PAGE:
“This is maaaaaad creepy.” It comes out as if the breath has been sucked out of her. I walk through the mouth of the barn, feeling Lauren’s sharp inhale as I step away from her. Bailey, never one to be outdone, snaps out of her fear and follows me. There’s hay scattered over the ground, accompanied by the occasional glint of a condom wrapper or beer can. A loft looms on the other end of the barn, its floor beveling under the weight of its age and neglect. The scraping of feet, and then Lauren and Jade come up behind us. “So now what?” Bailey sits. Removes the tea light candles from her bag and arranges them in a neat row. Jade tosses Bailey her lighter and smirks.

“Do we cut our palms and make a blood oath?” “If you don’t take it seriously, it’s not going to work,” Bailey scolds. She flicks the lighter and lets the flame hover over the wick on the first candle. I sit next to Bailey. Next to me, Lauren dutifully lowers herself to the ground, eyes wide, and I lean over and whisper in her ear: “Nothing is actually going to happen. It’s not real.” But when Jade sits, I see her shiver. Bailey catches it and raises an eyebrow as if to say, See? Jade wraps her arms around her middle. “It’s freezing. Can we just do this and go home?” Outside, the wind picks up. A draft flows through the door; the flame gutters out.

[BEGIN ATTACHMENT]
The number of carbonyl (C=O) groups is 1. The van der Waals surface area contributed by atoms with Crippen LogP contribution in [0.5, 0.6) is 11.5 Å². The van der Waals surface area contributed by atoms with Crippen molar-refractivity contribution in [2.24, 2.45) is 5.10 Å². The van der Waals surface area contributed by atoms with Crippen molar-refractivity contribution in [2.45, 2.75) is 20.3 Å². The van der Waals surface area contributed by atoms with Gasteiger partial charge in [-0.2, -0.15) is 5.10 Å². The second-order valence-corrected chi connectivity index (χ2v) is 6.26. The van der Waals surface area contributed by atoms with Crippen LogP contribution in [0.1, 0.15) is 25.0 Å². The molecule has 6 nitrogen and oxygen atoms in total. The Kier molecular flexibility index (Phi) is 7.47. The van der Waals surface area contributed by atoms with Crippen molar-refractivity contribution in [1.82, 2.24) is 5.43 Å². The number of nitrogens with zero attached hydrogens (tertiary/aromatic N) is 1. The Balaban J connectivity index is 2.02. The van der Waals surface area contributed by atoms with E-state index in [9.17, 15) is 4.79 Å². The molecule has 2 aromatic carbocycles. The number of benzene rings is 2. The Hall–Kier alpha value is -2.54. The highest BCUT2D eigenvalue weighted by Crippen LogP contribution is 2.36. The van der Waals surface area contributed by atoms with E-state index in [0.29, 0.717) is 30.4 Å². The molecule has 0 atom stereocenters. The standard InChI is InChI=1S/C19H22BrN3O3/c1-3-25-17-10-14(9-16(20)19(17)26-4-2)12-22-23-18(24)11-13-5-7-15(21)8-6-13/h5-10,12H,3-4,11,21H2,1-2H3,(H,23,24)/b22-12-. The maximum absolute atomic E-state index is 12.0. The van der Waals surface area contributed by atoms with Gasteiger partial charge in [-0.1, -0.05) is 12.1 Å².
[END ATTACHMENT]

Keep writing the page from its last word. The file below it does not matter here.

Bailey frowns, tries again. We fall silent, watching her finger skate across the trigger of the lighter. Finally, a flame. Bailey’s eyes are fixed on the candles as she lights them, but I see the quaver in her hand. The last candle flickers; the flame jumps to life. Bailey sits back. A satisfied look comes over her face. She slips something out of her back pocket: a silver pendulum, a daggerlike blue crystal at the end. Bailey’d found it in her attic while putting away the Christmas ornaments in January. She’d opened a box of her mom’s old things by mistake.

Now, Bailey inhales and holds the pendulum over the circle formed by the candles. A gust of wind passes through the barn, causing the chain to sway. “How are we supposed to know if it’s working?” I ask. “The wind is so strong.” Bailey looks at me and holds her free finger to her lips. The chain goes still; the crystal at the end of the pendulum stops swinging. Bailey’s voice comes out in a hush: “Is there anyone here?” Our eyes on the crystal, we’re silent, until: “I farted,” Jade says. Bailey leans across the circle and slaps Jade’s thigh, hard. Lauren erupts into giggles. Bailey actually sounds angry as she glares at Jade.